The government has declared Oct. 2 a one-off holiday this year, which creates a record 10-day Chuseok break lasting from Sept. 30 to Oct. 9.
The aim is to boost domestic consumption, but it remains to be seen whether that will happen as record numbers plan to spend their money on trips abroad instead.
The number of Koreans traveling abroad in October is expected to rise 30 percent compared to the same period of last year. On the other hand fewer Chinese tourists are expected to visit Korea during China's National Day holidays, also in early October.
In the last three years, some 160,000 to 200,000 Chinese tourists visited Korea during the period, but numbers have dwindled amid an unofficial Chinese boycott.
Entry fees to parks, palaces and other tourist attractions will be waived or lowered during Chuseok or Korean Thanksgiving.
Seoul's four palaces including Changdeok, Deoksu and Gyeongbok palaces, Jongmyo Shrine and the National Museum of Modern and Contemporary Art will be open to the public free of charge, as will museums and royal tombs across the country.
For those seeking a more active getaway, entry fees to 42 national recreational parks and forests will be waived, while those at 32 national parks will be discounted by 20 percent for campers.
Over 70 villages will offer hands-on programs to experience rural life with huge discounts of up to 50 percent.
The Ministry of Culture, Sports and Tourism also plans to offer various events for foreign travelers to promote Korea until next month.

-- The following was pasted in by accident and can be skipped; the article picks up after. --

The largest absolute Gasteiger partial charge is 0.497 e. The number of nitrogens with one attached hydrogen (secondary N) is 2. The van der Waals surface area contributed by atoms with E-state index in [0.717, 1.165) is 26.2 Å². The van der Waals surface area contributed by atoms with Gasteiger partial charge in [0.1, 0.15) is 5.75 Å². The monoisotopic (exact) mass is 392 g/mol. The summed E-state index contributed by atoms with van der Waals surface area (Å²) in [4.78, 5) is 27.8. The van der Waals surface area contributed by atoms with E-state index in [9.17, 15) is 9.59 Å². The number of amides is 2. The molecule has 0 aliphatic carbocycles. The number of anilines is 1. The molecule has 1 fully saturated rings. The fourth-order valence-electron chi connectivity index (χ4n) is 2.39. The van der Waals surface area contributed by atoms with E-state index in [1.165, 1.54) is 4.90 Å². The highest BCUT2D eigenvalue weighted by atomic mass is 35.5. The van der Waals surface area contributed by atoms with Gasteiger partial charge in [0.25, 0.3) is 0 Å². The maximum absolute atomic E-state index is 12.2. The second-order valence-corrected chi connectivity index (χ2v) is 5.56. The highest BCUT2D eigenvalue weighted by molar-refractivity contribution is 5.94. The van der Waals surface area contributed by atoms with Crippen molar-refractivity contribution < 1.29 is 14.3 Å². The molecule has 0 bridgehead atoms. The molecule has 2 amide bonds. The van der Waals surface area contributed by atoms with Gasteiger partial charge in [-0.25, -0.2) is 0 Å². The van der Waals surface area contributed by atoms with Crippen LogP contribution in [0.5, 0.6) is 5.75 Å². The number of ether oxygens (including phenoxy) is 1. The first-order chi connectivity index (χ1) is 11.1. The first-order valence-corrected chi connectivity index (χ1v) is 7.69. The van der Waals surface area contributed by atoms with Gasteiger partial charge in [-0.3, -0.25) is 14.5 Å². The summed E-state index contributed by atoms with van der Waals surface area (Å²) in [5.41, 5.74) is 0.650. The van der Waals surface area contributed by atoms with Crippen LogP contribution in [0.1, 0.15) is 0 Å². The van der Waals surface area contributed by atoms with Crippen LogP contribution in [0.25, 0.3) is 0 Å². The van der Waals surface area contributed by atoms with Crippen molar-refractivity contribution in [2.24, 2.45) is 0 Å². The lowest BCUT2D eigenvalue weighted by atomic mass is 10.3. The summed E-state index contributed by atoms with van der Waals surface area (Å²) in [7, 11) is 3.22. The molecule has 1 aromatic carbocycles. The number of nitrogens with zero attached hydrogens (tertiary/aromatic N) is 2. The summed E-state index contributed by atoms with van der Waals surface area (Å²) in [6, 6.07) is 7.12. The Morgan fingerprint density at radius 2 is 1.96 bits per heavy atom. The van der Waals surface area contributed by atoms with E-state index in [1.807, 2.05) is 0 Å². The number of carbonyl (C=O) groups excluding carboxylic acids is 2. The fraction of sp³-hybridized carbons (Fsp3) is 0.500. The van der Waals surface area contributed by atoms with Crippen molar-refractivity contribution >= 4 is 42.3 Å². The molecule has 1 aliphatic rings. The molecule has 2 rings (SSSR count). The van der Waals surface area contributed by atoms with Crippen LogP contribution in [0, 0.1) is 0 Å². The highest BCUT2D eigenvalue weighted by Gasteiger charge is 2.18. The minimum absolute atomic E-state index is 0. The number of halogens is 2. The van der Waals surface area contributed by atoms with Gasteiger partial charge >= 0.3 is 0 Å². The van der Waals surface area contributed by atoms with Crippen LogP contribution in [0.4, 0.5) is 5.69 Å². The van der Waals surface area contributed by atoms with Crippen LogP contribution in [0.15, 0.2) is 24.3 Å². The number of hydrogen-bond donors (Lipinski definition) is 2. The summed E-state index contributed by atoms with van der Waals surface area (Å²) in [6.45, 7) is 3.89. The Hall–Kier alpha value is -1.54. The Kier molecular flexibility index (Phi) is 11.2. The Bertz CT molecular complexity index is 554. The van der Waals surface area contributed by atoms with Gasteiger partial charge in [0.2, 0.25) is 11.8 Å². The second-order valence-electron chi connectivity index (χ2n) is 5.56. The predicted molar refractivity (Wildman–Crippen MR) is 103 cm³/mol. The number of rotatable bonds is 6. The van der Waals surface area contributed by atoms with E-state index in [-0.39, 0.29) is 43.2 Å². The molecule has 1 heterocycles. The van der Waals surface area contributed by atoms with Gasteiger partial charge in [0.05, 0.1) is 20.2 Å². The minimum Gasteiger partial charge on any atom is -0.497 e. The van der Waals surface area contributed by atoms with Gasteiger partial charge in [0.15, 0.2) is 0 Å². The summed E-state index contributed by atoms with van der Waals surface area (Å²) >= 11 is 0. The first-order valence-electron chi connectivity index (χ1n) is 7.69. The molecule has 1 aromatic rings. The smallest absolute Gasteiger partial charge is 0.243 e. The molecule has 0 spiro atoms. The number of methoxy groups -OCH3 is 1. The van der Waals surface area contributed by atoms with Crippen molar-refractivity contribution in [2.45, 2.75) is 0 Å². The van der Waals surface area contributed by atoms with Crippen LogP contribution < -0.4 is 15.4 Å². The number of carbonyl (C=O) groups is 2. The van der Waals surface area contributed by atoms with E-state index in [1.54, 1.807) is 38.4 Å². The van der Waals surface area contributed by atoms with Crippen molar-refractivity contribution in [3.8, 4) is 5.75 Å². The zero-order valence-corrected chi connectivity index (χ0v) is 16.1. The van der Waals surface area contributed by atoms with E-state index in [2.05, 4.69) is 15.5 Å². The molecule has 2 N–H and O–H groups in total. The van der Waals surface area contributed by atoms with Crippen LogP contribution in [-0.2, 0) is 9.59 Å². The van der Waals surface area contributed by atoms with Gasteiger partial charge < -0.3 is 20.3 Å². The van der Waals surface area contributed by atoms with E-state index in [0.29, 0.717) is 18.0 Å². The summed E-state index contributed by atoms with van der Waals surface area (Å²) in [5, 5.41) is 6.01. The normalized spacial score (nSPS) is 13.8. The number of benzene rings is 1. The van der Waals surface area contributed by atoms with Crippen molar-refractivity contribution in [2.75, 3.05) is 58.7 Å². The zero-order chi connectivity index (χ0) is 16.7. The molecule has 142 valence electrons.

Korean Air will operate extra flights to handle the increase in travelers during Chuseok or Korean Thanksgiving.
Over 50 domestic flights will be added between Sept. 30 and Oct. 9, the flagship carrier said Monday. A huge number of people are expected to travel during this year's Chuseok break from Sept. 30 to Oct. 9.
Asiana Airlines is also considering adding flights during the period.
More than a million Koreans are expected to head abroad on vacation during this year's record 10-day Chuseok holiday, the Korea Tourism Organization said Wednesday.
Last year, 400,000 people headed overseas over Chuseok. During the weeklong break in early May this year, 770,000 people went abroad. And over the Lunar New Year in late January, 410,000 left the country.
In May, workers had to take days off to stretch the holiday, but this Chuseok everyone working a regular five-day week gets an official 10 days off.
Mode Tour said the number of bookings to Europe rose 77 percent and to the U.S. 71 percent compared to last year, surpassing the increase for the usual favorites of Japan (up 37 percent) and Southeast Asia (up 42 percent).
Tourists in hanbok or traditional Korean dress take a picture at Changdeok Palace on Sept. 9. /Yonhap
Jeju Air staff make songpyeon or crescent-shaped rice cakes at a facility for elderly people in Seoul on Tuesday, ahead of Chuseok or Korean Thanksgiving.